Gourmet Grilled Cheese

It’s hard to top a crispy, buttery grilled cheese sandwich, oozing with gooey goodness. After all, this staple is a comforting part of the soul of American nostalgia. Midwest chefs are grabbing onto this childhood throwback by concocting new combinations of ingredients—elevating these menu mainstays to gourmet status. In ancient Roman times, cheese was paired with bread as part of an elaborate feast. Today, grilled cheese has transformed from mere Kraft singles to adding even more types of cheeses and ingredients.

The Cheese Shop of Des Moines

833 42nd Street, Ste B, Des Moines

“Grilled cheese sandwiches are delicious. We all grew up on them,” says Julie Fleming Henningsen, chef of The Cheese Shop of Des Moines. “We now have access to better food and better cheeses. Other ingredients give them a sense of whimsy. My favorite unique ingredient is pickled shallots. It’s always daring.”

Items such as peppery arugula, spicy chilies, and sun-dried tomatoes are finding their way into these cheesy, bready creations. Chefs are also using a variety of cheeses, including small-batch, handmade options from local dairies.

“I typically use cheddar, but our fondue mix is a Swiss cheese blend. You can smell it from afar. The funkier the cheese the better,” Fleming Hennigsen says. “We also use a German mix—a combination of German cream cheese, gouda, and cheddar. All of our grilled cheese sandwiches are served openfaced. The cheese is melted over the top. We use white bread—simple and classic.”

The Melthouse Bistro

1857 E. Kenilworth Place, Milwaukee

The Melthouse features exclusively Wisconsin cheeses on locally made bread.

“The reason why the grilled cheese is becoming so upscale is that it’s part of a larger trend of people experimenting with new flavor profiles,” owner Troy Davis says. “We use a broad range of different types of flavors, and people are more open to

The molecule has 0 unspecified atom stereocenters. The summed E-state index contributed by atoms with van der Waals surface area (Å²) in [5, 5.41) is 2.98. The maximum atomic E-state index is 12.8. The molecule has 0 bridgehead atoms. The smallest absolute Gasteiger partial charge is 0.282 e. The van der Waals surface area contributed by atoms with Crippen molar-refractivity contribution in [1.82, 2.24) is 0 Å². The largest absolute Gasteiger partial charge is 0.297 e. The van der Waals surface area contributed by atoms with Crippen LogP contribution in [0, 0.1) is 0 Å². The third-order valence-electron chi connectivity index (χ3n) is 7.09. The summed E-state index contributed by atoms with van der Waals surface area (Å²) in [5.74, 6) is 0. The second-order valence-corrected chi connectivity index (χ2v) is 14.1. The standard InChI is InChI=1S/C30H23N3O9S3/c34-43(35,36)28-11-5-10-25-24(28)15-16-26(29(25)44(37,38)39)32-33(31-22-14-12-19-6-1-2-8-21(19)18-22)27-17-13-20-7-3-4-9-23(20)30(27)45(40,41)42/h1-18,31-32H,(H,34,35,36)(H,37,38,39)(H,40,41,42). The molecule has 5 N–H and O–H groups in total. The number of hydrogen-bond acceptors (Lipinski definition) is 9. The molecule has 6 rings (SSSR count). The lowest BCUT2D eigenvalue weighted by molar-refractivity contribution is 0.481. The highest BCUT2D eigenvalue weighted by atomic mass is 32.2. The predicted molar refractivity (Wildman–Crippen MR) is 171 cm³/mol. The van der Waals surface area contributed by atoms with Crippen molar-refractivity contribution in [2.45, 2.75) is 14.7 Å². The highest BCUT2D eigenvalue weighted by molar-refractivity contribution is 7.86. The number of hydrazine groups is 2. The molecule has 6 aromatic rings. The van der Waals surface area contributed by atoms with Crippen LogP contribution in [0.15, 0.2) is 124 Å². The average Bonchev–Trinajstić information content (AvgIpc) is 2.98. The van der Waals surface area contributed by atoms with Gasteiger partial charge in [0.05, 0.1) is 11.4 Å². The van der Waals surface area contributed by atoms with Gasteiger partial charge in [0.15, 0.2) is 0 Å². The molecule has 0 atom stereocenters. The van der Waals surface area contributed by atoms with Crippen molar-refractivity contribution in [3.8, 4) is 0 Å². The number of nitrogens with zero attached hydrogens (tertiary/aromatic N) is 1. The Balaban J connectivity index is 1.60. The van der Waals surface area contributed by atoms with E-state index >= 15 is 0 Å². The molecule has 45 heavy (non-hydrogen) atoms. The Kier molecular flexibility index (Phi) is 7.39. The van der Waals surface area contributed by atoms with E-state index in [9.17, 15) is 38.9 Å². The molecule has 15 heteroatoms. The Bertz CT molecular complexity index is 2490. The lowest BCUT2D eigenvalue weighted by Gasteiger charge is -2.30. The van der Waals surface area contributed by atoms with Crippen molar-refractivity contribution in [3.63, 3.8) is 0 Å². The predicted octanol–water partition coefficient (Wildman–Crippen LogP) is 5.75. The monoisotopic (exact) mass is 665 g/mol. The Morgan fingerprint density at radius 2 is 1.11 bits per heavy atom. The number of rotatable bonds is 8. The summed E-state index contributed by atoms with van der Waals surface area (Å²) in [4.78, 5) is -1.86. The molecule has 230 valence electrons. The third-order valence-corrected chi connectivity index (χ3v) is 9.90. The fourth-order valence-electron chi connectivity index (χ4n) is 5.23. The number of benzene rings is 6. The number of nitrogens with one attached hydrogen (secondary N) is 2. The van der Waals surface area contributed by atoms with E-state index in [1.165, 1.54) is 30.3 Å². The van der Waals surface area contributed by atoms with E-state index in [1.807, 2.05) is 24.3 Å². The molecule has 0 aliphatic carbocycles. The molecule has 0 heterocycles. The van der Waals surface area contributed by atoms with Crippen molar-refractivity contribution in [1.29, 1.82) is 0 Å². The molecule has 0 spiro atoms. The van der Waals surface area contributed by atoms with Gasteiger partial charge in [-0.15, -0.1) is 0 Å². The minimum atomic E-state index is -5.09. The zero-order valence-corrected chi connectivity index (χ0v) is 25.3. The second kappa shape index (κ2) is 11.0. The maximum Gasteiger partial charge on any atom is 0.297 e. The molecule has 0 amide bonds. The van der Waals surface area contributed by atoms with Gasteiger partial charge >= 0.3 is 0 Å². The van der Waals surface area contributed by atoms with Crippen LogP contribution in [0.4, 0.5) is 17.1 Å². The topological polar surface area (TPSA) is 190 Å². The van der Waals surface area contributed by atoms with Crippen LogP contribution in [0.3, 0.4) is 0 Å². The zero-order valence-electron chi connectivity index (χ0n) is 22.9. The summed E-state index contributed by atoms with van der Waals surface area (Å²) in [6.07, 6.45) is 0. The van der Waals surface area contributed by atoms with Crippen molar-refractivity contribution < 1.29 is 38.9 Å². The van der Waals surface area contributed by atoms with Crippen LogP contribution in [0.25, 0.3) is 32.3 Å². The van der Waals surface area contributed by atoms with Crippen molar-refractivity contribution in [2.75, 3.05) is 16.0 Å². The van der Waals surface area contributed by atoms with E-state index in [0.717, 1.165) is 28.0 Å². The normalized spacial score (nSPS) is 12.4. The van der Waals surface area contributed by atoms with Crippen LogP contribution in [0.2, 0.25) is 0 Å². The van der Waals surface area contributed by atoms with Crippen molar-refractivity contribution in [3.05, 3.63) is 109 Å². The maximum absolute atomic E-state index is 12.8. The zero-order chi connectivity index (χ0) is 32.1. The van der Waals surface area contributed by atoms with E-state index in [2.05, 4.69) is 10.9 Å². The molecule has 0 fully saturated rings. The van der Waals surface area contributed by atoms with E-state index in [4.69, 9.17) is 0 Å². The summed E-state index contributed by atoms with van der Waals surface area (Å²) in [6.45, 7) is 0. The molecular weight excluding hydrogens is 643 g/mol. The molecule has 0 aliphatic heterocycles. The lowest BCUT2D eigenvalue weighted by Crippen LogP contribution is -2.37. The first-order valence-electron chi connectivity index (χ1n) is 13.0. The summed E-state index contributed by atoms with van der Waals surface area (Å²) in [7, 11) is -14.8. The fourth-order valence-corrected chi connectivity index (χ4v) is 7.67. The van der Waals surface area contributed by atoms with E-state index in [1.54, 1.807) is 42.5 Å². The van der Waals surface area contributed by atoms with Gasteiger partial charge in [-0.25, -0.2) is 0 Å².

them. We take things we grew up on and put a different spin on them.”

Troy and his wife Susan have been toasting up grilled cheeses for several years. Their “entry-level” grilled cheese, called “The Cheesehead,” starts with fresh homemade wheat bread topped with Wisconsin sharp cheddar, muenster, and nutty provolone, and finished with a zesty pesto aioli.

Brix Cheese Shop & Wine Bar

209 N. Linn Street #1, Iowa City, Iowa

Brix, a new cheese shop and wine bar in Iowa City, attributes the success of its sandwiches to the
ingredients.

“Because of the prevalence of high-quality artisanal cheeses from states like Wisconsin, California, and Vermont, the U.S. now produces some outstanding cheese products,” says Christina Sjogren, manager of Brix. “We’re able to do some creative things with it and don’t have to import European products as much—plus [the sandwiches] taste awesome.”

Brix is planning for a few new grilled cheese combinations.

“We have a new menu in the works. One of the ingredients we’ll be using is wine-poached dried figs with bleu cheese, gruyere, and onion jam,” Sjogren says. “It’s sweet and savory, and we’re calling it fruit and fromage.”

Best Regards Bakery & Café

6759 W. 119th Street, Overland Park, Kan.

Best Regards gives the power to the people to come up with their own gourmet grilled cheese sandwich. They take two slices of artfully baked breads and offer a choice of 15 different cheeses and 11 add-ons, including avocado, pesto, and Berkshire bacon, which means there are more than 40 million combinations to choose from.

“We love to take non-pretentious food, elevate it, and enjoy it to a higher degree,” says Robert Duensing, co-owner of Best Regards. “Chefs who are passionate take the food for us common people and use new ingredients. That can be pretty special.”

One of the most popular grilled cheeses at Best Regards is made with their own French country bread, roast beef, caramelized portobello mushrooms, and Swiss and havarti cheeses.

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